Carrying Giants, Part 1: How to create big note versions of sheet music for the iPad using a Mac
The number one complaint about using an iPad to read digital sheet music is the diminutive size of its 9.7 inch screen. For musicians with relatively normal eyesight, that’s already a slight compromise adjusting from paper pages that are at least 8.5″ x 11″ or larger. One way to compensate for the visual contraction is to use an app that can display the music half a page at a time when you turn the iPad sideways (“landscape mode”, for you geeks out there). That at least brings the size of the music on par with a regular sheet of paper, albeit half a page at a time.
But what if you are a musician with aging eyes, or suffering from a low vision condition like macular degeneration, or something even worse like Retinitis pigmentosa (RP) where your field of vision is reduced to a small tunnel? In the physical world, your best solution would be to run to a Kinko’s and get your music copied at a high enough zoom level to blow up your notes to a legible level onto the largest paper size available. In the digital world, you could resort to using a ginormous display, but that isn’t practical if you happen to be a musician that needs to be anything more mobile than an organist.
Recently, during a long drive home from taking my oldest boy to college, the mother of a 14 year old music student called me to see if anything could be done to help her daughter suffering from RP. She wanted to be able to participate in band camp, but was frustrated with having to carry around huge stacks of oversized paper music with zoomed copies of her music. She loved the idea of putting her entire sheet music library into a svelte iPad and then turning digital pages hands free with a device like an AirTurn, but the half page view for most apps was still too small for her vision condition. Was there any way to zoom her music even larger, say, to be able to just see one or two measures at a time?
The bad news was, barring the use of an external larger monitor, there was no way for any iPad app to natively display sheet music larger than the geometric boundaries of the page and still enable a practical page turning solution beyond manually pinching and zooming the page. That would mean keeping two fingers constantly pincer-glued to the screen – not very practical for an instrumental musician who needs two hands to play their instrument.
The good news was, we were working with digital sheet music (the band director had been thoughtful enough to provide PDF versions of the sheet music), which meant that with enough creativity and imagination, we could find a way to refashion the page to suit her needs. I asked the mother what type of computer they owned, and she told me that they had a Mac. I asked her to open one of the PDF files on her Mac and set the view to maximize the width of the page:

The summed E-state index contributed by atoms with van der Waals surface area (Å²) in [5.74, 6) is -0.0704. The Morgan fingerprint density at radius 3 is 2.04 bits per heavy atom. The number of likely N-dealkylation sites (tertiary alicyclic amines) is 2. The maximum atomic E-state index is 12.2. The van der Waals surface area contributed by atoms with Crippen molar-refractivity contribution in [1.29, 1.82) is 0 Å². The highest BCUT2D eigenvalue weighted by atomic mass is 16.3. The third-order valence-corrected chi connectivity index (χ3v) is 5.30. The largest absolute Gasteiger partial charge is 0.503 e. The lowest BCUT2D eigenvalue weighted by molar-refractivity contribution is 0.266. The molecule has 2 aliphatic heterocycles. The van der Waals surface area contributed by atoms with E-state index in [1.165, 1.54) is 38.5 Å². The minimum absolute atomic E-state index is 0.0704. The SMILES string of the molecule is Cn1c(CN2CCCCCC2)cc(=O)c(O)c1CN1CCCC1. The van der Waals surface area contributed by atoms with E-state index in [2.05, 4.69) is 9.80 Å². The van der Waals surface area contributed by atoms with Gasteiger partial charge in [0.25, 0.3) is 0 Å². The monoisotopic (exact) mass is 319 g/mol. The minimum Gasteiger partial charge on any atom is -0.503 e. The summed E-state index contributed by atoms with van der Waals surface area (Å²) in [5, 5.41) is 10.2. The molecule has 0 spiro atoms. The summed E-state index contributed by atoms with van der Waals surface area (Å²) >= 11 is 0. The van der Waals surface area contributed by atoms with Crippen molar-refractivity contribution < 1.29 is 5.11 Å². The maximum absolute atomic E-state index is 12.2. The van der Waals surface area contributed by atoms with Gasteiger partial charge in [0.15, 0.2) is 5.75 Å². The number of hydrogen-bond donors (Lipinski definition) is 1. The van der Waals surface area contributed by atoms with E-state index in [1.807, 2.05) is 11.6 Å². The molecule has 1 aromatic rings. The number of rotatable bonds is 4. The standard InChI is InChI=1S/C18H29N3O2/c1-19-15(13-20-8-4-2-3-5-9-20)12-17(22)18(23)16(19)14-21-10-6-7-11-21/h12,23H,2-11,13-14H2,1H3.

I then asked her to press a three key combination on her Mac keyboard:
Command (⌘) + Shift + 4
This brought up a small reticule, enabling her to use her mouse to click and hold the mouse button while dragging a rectangle around two measures of music at a time.
Releasing the button would create an image file on her desktop containing the screen snippet she had just selected.
This screenshot file would be titled “Screen Shot” with the full date (year, month, day) and time (hour, minute, second) that the screen was created.
Going a few measures at a time and creating this collection of screen shots, she would then gather them into another fantastic free program called iCombiner, which works to combine multiple image and document files into a single PDF file. Since all the files were time stamped, she needed to make sure that she used the “date modified” header within her file navigation window set all the files in the correct order, with the oldest on top and newest on the bottom, before clicking the top file, then shift-clicking the bottom file (to select all the files in a group), then dragging the whole set into the iCombiner file window.
Once she was sure that the files were set in the correct order, she could give the PDF file a name and then press the “Combine” button – and voila! She now had a PDF eBook with each page showing ginormous views of her music a few measures at a time (she could even select just one measure at a time if necessary).
The next step was to transfer her PDF file into an app that would provide an optimal view of these custom cut pages. It turns out that DeepDish Gigbook does the best job of displaying these pages, with a nice centered alignment in the middle of the screen and a dark background to help isolate the view. Here’s what the music looks like within DeepDish Gigbook on an iPad:
So, with the sun setting on a beautiful Pennsylvania countryside and the wind whistling through my SUV window, this digital cowboy closed his cell phone and drove home contented that his pixel-rustling skills were up to the challenge to help another musician in distress. In our next post, we’ll detail how to make a giant-note version of sheet music with a Windows PC.